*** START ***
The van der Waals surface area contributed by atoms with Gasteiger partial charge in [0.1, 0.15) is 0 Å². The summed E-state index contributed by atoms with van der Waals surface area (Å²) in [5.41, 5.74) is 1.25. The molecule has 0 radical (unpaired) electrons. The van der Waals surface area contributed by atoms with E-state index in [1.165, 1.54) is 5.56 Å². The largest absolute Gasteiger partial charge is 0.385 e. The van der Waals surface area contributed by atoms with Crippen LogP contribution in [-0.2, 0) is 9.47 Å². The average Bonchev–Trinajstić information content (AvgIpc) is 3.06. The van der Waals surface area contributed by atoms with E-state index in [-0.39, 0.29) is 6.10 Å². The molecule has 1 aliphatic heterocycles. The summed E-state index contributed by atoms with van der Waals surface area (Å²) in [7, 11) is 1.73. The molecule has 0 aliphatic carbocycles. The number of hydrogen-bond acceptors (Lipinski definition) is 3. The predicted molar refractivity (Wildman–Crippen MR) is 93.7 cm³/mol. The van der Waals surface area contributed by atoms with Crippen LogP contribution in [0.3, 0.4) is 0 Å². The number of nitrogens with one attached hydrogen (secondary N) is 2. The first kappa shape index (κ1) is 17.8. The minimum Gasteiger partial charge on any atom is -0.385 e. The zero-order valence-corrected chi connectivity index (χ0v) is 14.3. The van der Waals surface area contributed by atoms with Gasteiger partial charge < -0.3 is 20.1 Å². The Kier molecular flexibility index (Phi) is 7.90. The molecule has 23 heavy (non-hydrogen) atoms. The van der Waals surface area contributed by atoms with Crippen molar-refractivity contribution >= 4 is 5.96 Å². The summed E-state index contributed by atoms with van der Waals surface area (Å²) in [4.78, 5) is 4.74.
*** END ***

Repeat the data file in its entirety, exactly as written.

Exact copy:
The van der Waals surface area contributed by atoms with Gasteiger partial charge in [0.1, 0.15) is 0 Å². The summed E-state index contributed by atoms with van der Waals surface area (Å²) in [5.41, 5.74) is 1.25. The molecule has 0 radical (unpaired) electrons. The van der Waals surface area contributed by atoms with E-state index in [1.165, 1.54) is 5.56 Å². The largest absolute Gasteiger partial charge is 0.385 e. The van der Waals surface area contributed by atoms with Crippen LogP contribution in [-0.2, 0) is 9.47 Å². The average Bonchev–Trinajstić information content (AvgIpc) is 3.06. The van der Waals surface area contributed by atoms with E-state index in [-0.39, 0.29) is 6.10 Å². The molecule has 1 aliphatic heterocycles. The summed E-state index contributed by atoms with van der Waals surface area (Å²) in [7, 11) is 1.73. The molecule has 0 aliphatic carbocycles. The number of hydrogen-bond acceptors (Lipinski definition) is 3. The predicted molar refractivity (Wildman–Crippen MR) is 93.7 cm³/mol. The van der Waals surface area contributed by atoms with Crippen LogP contribution in [0.3, 0.4) is 0 Å². The number of nitrogens with one attached hydrogen (secondary N) is 2. The first kappa shape index (κ1) is 17.8. The minimum Gasteiger partial charge on any atom is -0.385 e. The zero-order valence-corrected chi connectivity index (χ0v) is 14.3. The van der Waals surface area contributed by atoms with Gasteiger partial charge < -0.3 is 20.1 Å². The Kier molecular flexibility index (Phi) is 7.90. The molecule has 23 heavy (non-hydrogen) atoms. The van der Waals surface area contributed by atoms with Crippen molar-refractivity contribution >= 4 is 5.96 Å². The summed E-state index contributed by atoms with van der Waals surface area (Å²) in [4.78, 5) is 4.74.